CALVERT: Well, I think that there’s still a lot to be learned about the American Invents Act. I think there’s still a lot that nobody really understands about that and the ramifications that are going to come along with that. And the piece of legislation that just didn’t move forward last year in the Senate, thankfully. It could be a killer to many independent inventors and I think that’s a concern that I have and I think it’s a concern a lot of member of the board of the UIA have as well.

QUINN: And what in particular? You’re talking about fee shifting I suppose, right?

CALVERT: Fee shifting and all the other little things that could come into play that would devastate an independent inventor, a small business person or an entrepreneur that are trying to get protection and just don’t have any financial wherewithal in order to protect themselves. They’re relying on the patent system to help them but this piece of legislation would really devastate them I think.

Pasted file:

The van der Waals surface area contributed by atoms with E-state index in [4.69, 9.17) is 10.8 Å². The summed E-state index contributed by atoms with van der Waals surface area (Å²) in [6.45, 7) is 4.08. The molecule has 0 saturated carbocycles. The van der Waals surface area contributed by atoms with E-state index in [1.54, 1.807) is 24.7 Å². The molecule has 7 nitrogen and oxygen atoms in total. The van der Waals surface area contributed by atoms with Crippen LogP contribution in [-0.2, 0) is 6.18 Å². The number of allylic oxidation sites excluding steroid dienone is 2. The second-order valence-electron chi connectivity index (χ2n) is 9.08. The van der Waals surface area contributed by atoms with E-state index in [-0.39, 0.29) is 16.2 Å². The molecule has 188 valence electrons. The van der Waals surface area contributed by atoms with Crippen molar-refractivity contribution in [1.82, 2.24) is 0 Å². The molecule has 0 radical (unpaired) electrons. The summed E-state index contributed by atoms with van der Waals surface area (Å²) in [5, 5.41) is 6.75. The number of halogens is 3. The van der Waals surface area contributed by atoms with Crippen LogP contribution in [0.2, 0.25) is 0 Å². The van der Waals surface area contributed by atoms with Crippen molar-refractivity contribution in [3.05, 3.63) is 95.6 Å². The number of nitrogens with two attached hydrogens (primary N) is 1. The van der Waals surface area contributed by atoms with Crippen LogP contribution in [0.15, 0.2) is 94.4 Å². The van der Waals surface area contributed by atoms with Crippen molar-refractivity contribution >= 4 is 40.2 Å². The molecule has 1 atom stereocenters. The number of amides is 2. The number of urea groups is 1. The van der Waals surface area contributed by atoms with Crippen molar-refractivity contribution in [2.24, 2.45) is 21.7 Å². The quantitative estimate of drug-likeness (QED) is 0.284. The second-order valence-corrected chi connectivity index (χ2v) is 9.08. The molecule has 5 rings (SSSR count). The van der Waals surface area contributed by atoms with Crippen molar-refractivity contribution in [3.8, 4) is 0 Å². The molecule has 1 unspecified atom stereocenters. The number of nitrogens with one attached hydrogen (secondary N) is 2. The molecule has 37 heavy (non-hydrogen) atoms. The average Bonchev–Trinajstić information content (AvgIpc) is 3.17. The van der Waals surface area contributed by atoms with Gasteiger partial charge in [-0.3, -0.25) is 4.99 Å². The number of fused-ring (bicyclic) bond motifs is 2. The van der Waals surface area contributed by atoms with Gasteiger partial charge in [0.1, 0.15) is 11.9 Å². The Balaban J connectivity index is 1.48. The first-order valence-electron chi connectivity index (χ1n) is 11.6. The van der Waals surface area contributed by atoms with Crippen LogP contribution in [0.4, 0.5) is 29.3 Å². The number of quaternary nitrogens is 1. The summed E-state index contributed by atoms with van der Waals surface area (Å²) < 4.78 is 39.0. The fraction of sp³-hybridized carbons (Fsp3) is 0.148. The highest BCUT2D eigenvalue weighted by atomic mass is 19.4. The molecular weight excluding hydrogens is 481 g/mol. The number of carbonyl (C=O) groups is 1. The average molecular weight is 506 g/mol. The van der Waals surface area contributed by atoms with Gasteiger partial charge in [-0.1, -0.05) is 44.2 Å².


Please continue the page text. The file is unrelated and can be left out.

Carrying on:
QUINN: Yes. And I also think some of the cases that have been coming out lately both from the Supreme Court and the Federal Circuit seems to think everything is obvious anymore and they just seem to totally disregard jury findings to the contrary. And the PTAB at the Patent Office seems to be openly hostile to patents. And I don’t really understand where this climate has come from. I guess it came from these patent trolls are evil. And yeah there are a lot of bad actors out there doing a lot of things but the truth is I think the district courts have got all the tools they could ever want in order to address that if they really wanted to. And in the meantime we just seem to be dismantling the patent system and making it harder and harder for that next new innovation to gain traction so that the person could whether it be license it or form their own company and to me that’s what’s missing. That’s one of the big reasons why this recession has languished. We haven’t seen the next great thing that will catch fire and build an empire industry for quite some time.